associated with all 18 of the HCC Facilities, and commence the Transition
Process for those HCC Facilities.

Of the remaining four underperforming facilities, two are leased from
Beverly Enterprises and the other two each from Ventas Realty, LP and
University Center Hotel, Inc. These four together result in negative EBITDA
of approximately $3,309,261 accrued during the twelve months ending June
30, 2000. For the same reasons as with the HCC Facilities, the Debtors have
determined that, these too, should be disposed of through the rejection of
leasess and Provider Agreements.

Through lease termination and the cessation of operational and financial
responsibility, the Debtors expect to realize annual savings of
approximately $10,401,055. The landlords' rejection claims subject to the
limitations provided by section 502(b)(6) of the Bankruptcy Code, in the
Debtors' estimation would be in excess of $30 milllion, in the absence of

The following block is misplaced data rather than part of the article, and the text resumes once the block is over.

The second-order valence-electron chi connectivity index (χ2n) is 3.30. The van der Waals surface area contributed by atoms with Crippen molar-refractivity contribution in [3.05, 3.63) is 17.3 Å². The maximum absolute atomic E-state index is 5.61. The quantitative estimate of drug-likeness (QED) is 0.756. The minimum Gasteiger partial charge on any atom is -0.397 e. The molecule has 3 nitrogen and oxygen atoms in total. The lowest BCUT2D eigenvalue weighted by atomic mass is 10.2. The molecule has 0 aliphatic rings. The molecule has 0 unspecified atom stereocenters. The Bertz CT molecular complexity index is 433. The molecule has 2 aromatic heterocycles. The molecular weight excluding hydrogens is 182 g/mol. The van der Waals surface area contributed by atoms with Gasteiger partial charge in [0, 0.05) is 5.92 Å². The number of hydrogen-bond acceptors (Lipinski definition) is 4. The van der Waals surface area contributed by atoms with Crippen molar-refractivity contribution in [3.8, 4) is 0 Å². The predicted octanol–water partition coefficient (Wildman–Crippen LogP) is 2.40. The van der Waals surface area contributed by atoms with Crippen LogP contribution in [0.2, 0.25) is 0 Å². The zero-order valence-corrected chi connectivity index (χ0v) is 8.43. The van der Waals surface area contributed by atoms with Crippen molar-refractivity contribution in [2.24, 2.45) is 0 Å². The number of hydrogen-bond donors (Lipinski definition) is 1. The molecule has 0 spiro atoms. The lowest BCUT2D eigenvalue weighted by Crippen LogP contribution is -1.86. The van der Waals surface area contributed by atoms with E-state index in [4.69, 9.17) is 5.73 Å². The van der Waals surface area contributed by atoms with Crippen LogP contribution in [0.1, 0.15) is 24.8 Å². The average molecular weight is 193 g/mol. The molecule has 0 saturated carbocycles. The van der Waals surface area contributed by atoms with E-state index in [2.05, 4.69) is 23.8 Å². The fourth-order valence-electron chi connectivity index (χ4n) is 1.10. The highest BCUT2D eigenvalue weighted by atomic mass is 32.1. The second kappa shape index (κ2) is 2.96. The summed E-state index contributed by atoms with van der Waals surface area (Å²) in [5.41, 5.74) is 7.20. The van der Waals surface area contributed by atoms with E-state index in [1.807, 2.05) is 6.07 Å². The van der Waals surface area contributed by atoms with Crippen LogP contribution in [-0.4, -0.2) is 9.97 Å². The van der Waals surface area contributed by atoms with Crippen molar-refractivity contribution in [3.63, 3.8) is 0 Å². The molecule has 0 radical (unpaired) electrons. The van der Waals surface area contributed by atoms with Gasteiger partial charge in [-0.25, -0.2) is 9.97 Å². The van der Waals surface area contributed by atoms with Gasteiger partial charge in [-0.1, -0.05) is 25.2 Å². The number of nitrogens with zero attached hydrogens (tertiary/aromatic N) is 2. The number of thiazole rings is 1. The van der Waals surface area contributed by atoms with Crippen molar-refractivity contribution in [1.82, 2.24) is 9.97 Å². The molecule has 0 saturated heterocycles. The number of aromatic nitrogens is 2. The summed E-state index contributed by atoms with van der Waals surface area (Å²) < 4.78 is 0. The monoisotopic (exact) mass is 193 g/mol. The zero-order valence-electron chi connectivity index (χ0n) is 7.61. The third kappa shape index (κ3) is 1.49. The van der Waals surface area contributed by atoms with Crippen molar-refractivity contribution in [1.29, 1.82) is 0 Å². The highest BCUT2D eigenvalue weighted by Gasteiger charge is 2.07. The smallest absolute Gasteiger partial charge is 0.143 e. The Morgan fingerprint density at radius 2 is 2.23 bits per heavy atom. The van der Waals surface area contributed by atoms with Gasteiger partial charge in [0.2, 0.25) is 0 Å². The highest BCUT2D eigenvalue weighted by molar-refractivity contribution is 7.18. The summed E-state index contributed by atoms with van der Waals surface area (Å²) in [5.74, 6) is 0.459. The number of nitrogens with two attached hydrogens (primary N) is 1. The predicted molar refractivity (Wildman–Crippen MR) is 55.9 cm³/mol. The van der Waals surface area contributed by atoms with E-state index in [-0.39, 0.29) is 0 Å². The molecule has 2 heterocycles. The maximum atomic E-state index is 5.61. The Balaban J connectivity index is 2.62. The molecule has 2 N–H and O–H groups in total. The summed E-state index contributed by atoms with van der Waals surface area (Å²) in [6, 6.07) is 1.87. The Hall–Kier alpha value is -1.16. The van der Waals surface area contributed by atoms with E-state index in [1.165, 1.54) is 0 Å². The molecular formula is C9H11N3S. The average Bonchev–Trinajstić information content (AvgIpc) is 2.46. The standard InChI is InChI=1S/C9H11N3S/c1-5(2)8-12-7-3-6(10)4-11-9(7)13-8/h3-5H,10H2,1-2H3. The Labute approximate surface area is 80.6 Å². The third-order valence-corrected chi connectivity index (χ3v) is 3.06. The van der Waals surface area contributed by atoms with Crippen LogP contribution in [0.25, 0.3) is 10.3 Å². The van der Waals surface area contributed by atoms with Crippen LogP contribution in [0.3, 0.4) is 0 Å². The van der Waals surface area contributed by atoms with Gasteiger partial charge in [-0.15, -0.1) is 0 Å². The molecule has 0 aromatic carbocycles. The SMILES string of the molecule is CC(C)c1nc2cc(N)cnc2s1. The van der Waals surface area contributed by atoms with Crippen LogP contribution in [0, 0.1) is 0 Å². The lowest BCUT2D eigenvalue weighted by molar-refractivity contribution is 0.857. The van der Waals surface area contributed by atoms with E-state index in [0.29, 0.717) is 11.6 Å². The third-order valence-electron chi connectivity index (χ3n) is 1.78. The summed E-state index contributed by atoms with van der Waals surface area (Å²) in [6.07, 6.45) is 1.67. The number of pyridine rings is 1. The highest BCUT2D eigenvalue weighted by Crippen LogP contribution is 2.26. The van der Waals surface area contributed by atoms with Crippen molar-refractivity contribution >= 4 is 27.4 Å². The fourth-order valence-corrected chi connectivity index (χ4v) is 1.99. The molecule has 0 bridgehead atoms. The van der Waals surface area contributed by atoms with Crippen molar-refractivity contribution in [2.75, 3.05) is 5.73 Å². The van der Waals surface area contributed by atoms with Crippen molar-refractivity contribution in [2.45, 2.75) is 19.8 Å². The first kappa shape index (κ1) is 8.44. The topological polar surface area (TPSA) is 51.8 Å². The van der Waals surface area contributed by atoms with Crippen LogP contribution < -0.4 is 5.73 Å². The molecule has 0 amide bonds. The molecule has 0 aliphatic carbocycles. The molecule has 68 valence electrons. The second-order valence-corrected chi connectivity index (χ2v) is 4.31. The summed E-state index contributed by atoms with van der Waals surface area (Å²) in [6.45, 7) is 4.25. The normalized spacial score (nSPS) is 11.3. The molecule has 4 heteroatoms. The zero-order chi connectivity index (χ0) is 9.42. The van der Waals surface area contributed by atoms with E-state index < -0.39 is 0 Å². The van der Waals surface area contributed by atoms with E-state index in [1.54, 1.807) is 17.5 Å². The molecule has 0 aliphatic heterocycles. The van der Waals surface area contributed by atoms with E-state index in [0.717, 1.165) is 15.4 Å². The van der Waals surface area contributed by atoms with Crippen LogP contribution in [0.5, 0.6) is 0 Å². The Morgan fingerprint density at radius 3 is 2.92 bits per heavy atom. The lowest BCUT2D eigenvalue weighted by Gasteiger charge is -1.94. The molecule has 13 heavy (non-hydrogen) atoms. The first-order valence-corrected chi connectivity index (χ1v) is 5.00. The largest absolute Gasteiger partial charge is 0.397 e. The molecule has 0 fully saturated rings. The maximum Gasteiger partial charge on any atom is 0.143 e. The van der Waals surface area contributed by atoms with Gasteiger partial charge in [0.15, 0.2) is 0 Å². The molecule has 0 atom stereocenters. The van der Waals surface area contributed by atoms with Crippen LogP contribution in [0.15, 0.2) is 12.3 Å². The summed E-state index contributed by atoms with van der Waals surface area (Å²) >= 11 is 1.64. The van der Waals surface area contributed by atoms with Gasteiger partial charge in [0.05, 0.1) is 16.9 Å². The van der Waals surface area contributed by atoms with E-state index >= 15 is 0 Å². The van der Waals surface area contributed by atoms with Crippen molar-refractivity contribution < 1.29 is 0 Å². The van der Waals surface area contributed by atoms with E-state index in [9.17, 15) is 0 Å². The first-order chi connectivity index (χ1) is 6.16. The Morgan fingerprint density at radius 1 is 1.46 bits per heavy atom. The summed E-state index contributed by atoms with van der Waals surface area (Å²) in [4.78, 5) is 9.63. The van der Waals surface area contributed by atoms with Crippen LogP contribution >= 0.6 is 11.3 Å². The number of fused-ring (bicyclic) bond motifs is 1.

mitigation, based on 15% of the rental obligations remaining under the
leases, not exceeding three years of the remaining term following the
petition date.

The Debtors do not anticipate rejection damages for rejecting the Medicare
Provider Agreements, given that the Government Stipulation contemplates
divestiture of these particular Divesting Facilities.

Much as they would prefer to transfer facilities as going concerns, the
Debtors tell Judge Walrath, they recognize that landlords are not required
to enter into OTAs and LTAs. Indeed, HCC has previously asserted in court
that it does not wish to, and it is HCC's prerogative not to, enter into
the Debtors' proposed froms of OTAs or LTAs. After consultation with the
Creditors' Committee, the Debtors do not believe it would be a responsible
exercise of sound business judgment to enter into OTAs and LTAs on terms